Fishing in S.E. Queensland



Stan McCosker was a keen fisherman.  He was concerned by the widespread poaching of sea fish, especially Whiting, below the legal size.  This was a hazard to fish stocks.  Here are newspaper articles from 1970, concerning this, and Stan's particular experience.




128 Oxlade Drive,
New Farm
28th April, 1963

Mr. Merv. McDonald, Fishing Editor, Courier-Mail


Dear Mr.McDonald,



For the past year my fishing mate and I have wondered why our catch in numbers, never matched the hundreds of others who fished at the same time. Our fishing grounds lie between Maroochydore and Scarborough.

We set out to solve the problem and saw the answer to our worry in the bags of fish, the fishing vandals brought in. We saw catches ranging from near hundreds down to the twenties. In one catch of 96, ( so the fisherman said-" like") which did not quite half fill the sugar bag, lying on top were three flatheads about the size of a fence lizard. Whiting directly underneath, were no larger than six inches at the most. In another catch of 22 ,mostly bream, not one made the legal limit; they were no longer than seven inches,

Probably it was our misfortune not to discover one catch, which in its entirety was of legal size, but our quick sticky-beaking survey showed, that most of the catches contained no more than 20% legal size.    

Excuses advanced for the bagging of tiddlers:-

The best, first “Granny is staying with us and she is 92-like- and she can’t last much longer- like- and whiting is so sweet and her favourite dish .like.”                                       

“Mum's old cat loves small fish”.

“Going beach fishing tonight and want LIVE fish bait”.

I met a character who had beheaded at lkeast a dozen wee whiting and 1 asked the reason and he said “well mate,if the bloody inspector does come, he has got nothing on me, for I haven’t a fish in my possession - only a part of one.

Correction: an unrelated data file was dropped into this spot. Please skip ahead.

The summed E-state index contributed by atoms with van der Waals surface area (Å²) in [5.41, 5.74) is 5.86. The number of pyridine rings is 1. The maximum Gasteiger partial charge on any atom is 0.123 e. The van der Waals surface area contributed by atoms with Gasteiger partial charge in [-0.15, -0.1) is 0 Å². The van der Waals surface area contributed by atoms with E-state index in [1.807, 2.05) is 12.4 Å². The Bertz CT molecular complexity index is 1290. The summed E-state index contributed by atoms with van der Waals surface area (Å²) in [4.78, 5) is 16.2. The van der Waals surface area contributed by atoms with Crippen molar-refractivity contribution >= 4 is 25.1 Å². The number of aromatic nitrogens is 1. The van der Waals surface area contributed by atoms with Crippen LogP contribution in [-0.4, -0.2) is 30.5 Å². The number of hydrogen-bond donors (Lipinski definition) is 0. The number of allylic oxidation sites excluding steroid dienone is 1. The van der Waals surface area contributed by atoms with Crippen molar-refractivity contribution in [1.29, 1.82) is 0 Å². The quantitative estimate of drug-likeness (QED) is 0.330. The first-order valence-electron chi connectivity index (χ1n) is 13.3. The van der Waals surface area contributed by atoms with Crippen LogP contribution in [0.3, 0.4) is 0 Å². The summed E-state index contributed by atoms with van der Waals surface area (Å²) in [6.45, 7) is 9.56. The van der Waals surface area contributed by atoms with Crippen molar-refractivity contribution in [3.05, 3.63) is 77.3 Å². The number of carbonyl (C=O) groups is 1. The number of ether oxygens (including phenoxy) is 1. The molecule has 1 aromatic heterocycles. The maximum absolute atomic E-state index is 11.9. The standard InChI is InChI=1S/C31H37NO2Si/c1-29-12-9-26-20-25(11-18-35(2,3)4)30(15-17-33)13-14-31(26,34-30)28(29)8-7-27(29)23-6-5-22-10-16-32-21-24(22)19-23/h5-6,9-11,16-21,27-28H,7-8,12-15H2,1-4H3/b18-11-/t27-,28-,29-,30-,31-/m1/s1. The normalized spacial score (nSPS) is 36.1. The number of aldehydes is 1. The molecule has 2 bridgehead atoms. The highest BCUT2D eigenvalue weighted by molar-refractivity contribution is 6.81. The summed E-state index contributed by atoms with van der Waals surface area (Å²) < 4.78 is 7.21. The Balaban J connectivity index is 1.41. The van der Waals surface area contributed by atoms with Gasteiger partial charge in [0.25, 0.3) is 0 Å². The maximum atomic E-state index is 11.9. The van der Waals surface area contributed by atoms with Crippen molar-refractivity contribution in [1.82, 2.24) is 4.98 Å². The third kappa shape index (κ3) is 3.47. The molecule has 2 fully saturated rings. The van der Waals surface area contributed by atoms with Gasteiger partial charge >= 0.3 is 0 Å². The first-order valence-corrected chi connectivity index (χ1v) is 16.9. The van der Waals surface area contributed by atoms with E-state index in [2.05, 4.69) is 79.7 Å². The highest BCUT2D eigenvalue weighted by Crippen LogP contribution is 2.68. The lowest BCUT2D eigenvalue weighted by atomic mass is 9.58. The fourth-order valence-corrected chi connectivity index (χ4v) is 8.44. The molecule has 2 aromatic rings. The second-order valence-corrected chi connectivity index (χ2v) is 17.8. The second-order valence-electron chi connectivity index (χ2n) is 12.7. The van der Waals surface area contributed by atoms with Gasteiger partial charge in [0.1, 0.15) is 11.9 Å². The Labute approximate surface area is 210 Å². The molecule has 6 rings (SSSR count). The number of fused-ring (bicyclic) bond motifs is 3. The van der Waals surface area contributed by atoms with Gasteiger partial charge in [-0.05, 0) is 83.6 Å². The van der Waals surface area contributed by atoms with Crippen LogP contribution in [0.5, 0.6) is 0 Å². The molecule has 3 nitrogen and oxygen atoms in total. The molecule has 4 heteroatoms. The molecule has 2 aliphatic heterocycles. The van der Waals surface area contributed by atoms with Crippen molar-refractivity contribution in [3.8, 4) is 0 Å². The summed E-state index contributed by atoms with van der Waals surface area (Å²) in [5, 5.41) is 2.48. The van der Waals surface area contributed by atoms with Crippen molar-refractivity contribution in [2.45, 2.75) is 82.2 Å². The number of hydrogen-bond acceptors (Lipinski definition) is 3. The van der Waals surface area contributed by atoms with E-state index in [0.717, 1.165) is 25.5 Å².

Another, a joker who holds down a well paid job in Brisbane, had an army haversack of fish, mainly whiting, the largest being no more than six inches and in reply to my questions "where did you get the whitebait” and "how do you cook such tiddlers" said "I scale, gut and behead them and put them through the mincer” and "what the L would you know about whitebait”.

Every one of the vandals knew he or she was not playing the game, but was giving it a go-"like”.

                         To me it appears useless depending on the un-supervised individual to preserve our fishing, but to inspect every catch I know is far beyond our resources.                '



However I do suggest that a large framed copy of the Regulations be compulsorily displayed in a prominent position in every boat hiring business and wherever fishing gear and bait is sold.

It might help, particularly, if in large lettering was a threat
a la so many Govt. forms, which warns in no uncertain terms the transgressor, with this:-       .


Sock the vandal where it hurts most.

I know full well that this would annoy the boat hirers, for they do not appear to be concerned about the size of the fish caught - it is the numbers they talk about and the story soon spreads. Hire a boat from Isaac- he's the bloke who can put you on to them, and the business prospers and the tiddlers suffer.

I enjoy your notes and wish they were longer.
Best wishes.


                                                    Stan  McCosker


P.3. An idea common most everywhere is that if a fish is 1/4 inch under the legal size, "it is jake as the inspector wouldn't be so lousy as to book a man for a paltry ¼ inch"..